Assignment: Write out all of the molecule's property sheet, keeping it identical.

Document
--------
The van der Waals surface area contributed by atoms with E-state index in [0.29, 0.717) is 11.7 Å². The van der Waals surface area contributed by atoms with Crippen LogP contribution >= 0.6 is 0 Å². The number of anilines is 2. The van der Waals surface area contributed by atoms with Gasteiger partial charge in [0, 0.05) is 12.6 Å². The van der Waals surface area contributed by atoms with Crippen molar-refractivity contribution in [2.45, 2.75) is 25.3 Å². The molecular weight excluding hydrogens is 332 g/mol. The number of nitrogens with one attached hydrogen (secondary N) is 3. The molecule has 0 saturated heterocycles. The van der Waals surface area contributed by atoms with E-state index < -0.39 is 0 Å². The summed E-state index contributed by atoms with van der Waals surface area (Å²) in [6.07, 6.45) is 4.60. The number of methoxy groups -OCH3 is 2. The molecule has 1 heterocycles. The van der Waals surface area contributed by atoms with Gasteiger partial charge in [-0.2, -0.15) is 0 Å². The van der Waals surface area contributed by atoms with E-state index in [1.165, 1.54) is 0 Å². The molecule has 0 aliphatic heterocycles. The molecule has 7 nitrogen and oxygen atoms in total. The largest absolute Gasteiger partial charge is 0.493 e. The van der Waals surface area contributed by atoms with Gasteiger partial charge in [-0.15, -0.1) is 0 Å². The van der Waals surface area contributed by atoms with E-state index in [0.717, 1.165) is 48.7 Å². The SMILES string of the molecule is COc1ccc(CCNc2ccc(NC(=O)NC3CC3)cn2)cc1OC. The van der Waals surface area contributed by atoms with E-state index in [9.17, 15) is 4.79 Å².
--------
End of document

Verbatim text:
The van der Waals surface area contributed by atoms with E-state index in [0.29, 0.717) is 11.7 Å². The van der Waals surface area contributed by atoms with Crippen LogP contribution >= 0.6 is 0 Å². The number of anilines is 2. The van der Waals surface area contributed by atoms with Gasteiger partial charge in [0, 0.05) is 12.6 Å². The van der Waals surface area contributed by atoms with Crippen molar-refractivity contribution in [2.45, 2.75) is 25.3 Å². The molecular weight excluding hydrogens is 332 g/mol. The number of nitrogens with one attached hydrogen (secondary N) is 3. The molecule has 0 saturated heterocycles. The van der Waals surface area contributed by atoms with E-state index < -0.39 is 0 Å². The summed E-state index contributed by atoms with van der Waals surface area (Å²) in [6.07, 6.45) is 4.60. The number of methoxy groups -OCH3 is 2. The molecule has 1 heterocycles. The van der Waals surface area contributed by atoms with Gasteiger partial charge in [-0.2, -0.15) is 0 Å². The van der Waals surface area contributed by atoms with E-state index in [1.165, 1.54) is 0 Å². The molecule has 0 aliphatic heterocycles. The molecule has 7 nitrogen and oxygen atoms in total. The largest absolute Gasteiger partial charge is 0.493 e. The van der Waals surface area contributed by atoms with Gasteiger partial charge in [-0.15, -0.1) is 0 Å². The van der Waals surface area contributed by atoms with E-state index in [0.717, 1.165) is 48.7 Å². The SMILES string of the molecule is COc1ccc(CCNc2ccc(NC(=O)NC3CC3)cn2)cc1OC. The van der Waals surface area contributed by atoms with E-state index in [9.17, 15) is 4.79 Å².